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Showing posts from May, 2012


Davesh Soneji Unfinished G estures Devadasis, Memory, and Modernity in South India Unfinished Gestures presents the social and cultural history of courtesans in South India who are generally called devadasis , focusing on their encounters with colonial modernity in the nineteenth and early twentieth centuries. Following a hundred years of vociferous social reform, including a 1947 law that criminalized their lifestyles, the women in devadasi communities contend with severe social stigma and economic and cultural disenfranchisement. Adroitly combining ethnographic fieldwork with historical research, Davesh Soneji provides a comprehensive portrait of these marginalized women and unsettles received ideas about relations among them, the aesthetic roots of their performances, and the political efficacy of social reform in their communities. DAVESH SONEJI is associate professor of South Asian religions at McGill University. He is coeditor of Performing Pasts: Rei


Partha Chatterjee The Black Hole of Empire History of a Global Practice of Power When Siraj, the ruler of Bengal, overran the British settlement of Calcutta in 1756, he allegedly jailed 146 European prisoners overnight in a cramped prison. Of the group, 123 died of suffocation. While this episode was never independently confirmed, the story of “the black hole of Calcutta” was widely circulated and seen by the British public as an atrocity committed by savage colonial subjects. The Black Hole of Empire follows the ever-changing representations of this historical event and founding myth of the British Empire in India, from the eighteenth century to the present. Partha Chatterjee explores how a supposed tragedy paved the ideological foundations for the “civilizing” force of British imperial rule and territorial control in India. Chatterjee takes a close look at the justifications of modern empire by liberal thinkers, international lawyers, and conservative

Ramachandra Guha and Sunil Khilnani recommend ...

Nico Slate Colored Cosmopolitanism The Shared Struggle for Freedom in the  United States and India A hidden history connects India and the United States, the world’s two largest democracies. From the late nineteenth century through the 1960s, activists worked across borders of race and nation to push both countries toward achieving their democratic principles. At the heart of this shared struggle, African Americans and Indians forged bonds ranging from statements of sympathy to coordinated acts of solidarity. Within these two groups, certain activists developed a colored cosmopolitanism, a vision of the world that transcended traditional racial distinctions. These men and women agitated for the freedom of the “colored world,” even while challenging the meanings of both color and freedom. Colored Cosmopolitanism is the first detailed examination of both ends of this transnational encounter. Nico Slate tells the stories of neglected h


D.R. Nagaraj Listening to the Loom Essays on Literature, Politics, and Violence Edited and with an Introduction by P RITHVI D ATTA C HANDRA S HOBHI D.R. Nagaraj (1954–1998) has been widely recognized as among India’s most important thinkers in the broad area of cultural politics. Until now, his English writings have only been available in book form as The Flaming Feet and Other Essays (1993; 2 nd revised edition, Permanent Black, 2010), a work centred on the Dalit movement in India. Now, for the first time, a largely unknown and unavailable corpus of Nagaraj’s ideas and essays, amplifying and supplementing those in The Flaming Feet , are published in Listening to the Loom . This book provides Nagaraj’s most important writings on literature, politics, and violence. Some of the thirteen pieces here are translated from Kannada into English for the first time, while others long unavailable have been hunted out from scattered sources. The title o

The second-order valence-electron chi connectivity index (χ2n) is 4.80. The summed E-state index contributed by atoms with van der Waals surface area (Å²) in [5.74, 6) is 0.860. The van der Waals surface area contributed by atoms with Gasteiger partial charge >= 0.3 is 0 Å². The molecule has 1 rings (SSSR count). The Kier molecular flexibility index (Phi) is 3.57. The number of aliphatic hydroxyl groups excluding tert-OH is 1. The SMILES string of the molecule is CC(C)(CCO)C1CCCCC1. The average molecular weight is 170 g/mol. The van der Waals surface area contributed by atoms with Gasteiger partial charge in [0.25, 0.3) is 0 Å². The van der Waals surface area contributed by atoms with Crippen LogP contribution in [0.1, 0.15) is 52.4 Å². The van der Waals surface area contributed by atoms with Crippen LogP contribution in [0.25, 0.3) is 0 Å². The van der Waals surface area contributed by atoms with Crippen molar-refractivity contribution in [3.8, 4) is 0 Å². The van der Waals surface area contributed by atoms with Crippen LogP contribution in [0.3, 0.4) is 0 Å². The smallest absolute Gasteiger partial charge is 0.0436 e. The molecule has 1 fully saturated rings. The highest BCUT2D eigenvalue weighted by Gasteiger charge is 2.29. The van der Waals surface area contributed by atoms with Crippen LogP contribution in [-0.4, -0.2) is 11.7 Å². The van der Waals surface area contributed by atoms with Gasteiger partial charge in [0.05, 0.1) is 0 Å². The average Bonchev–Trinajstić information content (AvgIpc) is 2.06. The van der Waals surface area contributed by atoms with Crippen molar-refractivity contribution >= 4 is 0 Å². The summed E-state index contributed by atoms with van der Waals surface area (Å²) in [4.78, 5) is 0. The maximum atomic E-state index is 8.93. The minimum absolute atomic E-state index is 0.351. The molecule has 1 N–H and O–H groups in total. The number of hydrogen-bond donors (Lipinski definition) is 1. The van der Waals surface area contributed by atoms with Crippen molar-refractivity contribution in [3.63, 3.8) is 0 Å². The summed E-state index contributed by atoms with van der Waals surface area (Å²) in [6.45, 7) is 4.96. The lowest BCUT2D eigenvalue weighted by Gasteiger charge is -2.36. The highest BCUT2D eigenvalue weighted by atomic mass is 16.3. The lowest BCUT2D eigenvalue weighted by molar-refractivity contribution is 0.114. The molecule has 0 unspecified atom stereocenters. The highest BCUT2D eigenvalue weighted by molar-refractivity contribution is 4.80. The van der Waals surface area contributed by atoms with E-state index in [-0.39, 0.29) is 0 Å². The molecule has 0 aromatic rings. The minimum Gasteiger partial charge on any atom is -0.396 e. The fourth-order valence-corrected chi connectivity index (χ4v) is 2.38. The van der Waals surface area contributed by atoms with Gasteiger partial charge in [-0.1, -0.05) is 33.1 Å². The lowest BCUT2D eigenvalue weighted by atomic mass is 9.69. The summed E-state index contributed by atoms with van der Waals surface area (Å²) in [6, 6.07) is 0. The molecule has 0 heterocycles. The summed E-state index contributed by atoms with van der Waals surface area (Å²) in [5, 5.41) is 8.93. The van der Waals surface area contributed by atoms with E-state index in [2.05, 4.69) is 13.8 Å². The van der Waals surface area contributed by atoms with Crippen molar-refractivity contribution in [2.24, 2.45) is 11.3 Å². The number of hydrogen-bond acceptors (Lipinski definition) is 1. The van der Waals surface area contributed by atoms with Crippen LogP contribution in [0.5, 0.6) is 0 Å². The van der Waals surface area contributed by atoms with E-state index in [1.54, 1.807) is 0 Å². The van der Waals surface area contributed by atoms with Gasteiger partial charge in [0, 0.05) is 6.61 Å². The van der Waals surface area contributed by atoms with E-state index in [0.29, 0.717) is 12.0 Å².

Kosambi: The Third Generation

Meera Kosambi editor and translator Women Writing Gender Marathi Fiction Before Independence Most modern literatures were initially dominated by men who claimed, at times, to speak for women. But when given an opportunity, women spoke differently. This book tells the several stories of how Maharashtrian women found a ‘voice’ in the late nineteenth century. It shows how they created a literary space for themselves, deploying fiction to depict worlds other than those available in male writing, as well as dreams and aspirations unseen in society before they were articulated by their fiction. Having been excluded from mainstream prose, women also created a parallel reform discourse which displayed various shades of feminism. After an introductory overview of men and women writers of Marathi fiction before Independence, this book presents in translation the work of six iconic women writers: Kashibai Kanitkar, Indirabai Sahasrabuddhe, Vibhavari Shirurkar,


CHRISTIAN LEE NOVETZKE made a splash when his book History, Bhakti, and Public Memory Namdev in Religious and Secular Traditions won the  BEST FIRST BOOK IN THE HISTORY OF RELIGION  awarded by the American Academy of Religion With the publication of Anne Fedhaus's translation of R.C. Dhere's history of Vitthal worship in Maharashtra and Meera Kosambi's translation of pioneering women novelists in that region, Permanent Black engaged with Professor Novetzke in the following conversation: Q1) An influential view of the current state of historical and literary scholarship pertaining to India is that of Sheldon (Shelly) Pollock, who remarks: 'the number of citizens capable of reading and understanding the texts and documents of the classical era—or precolonial or premodern or pre-1800 era, all equivalent terms for my purposes here—will very soon approach a statistical zero. India is about to become the only major world culture whose literary patrimony, an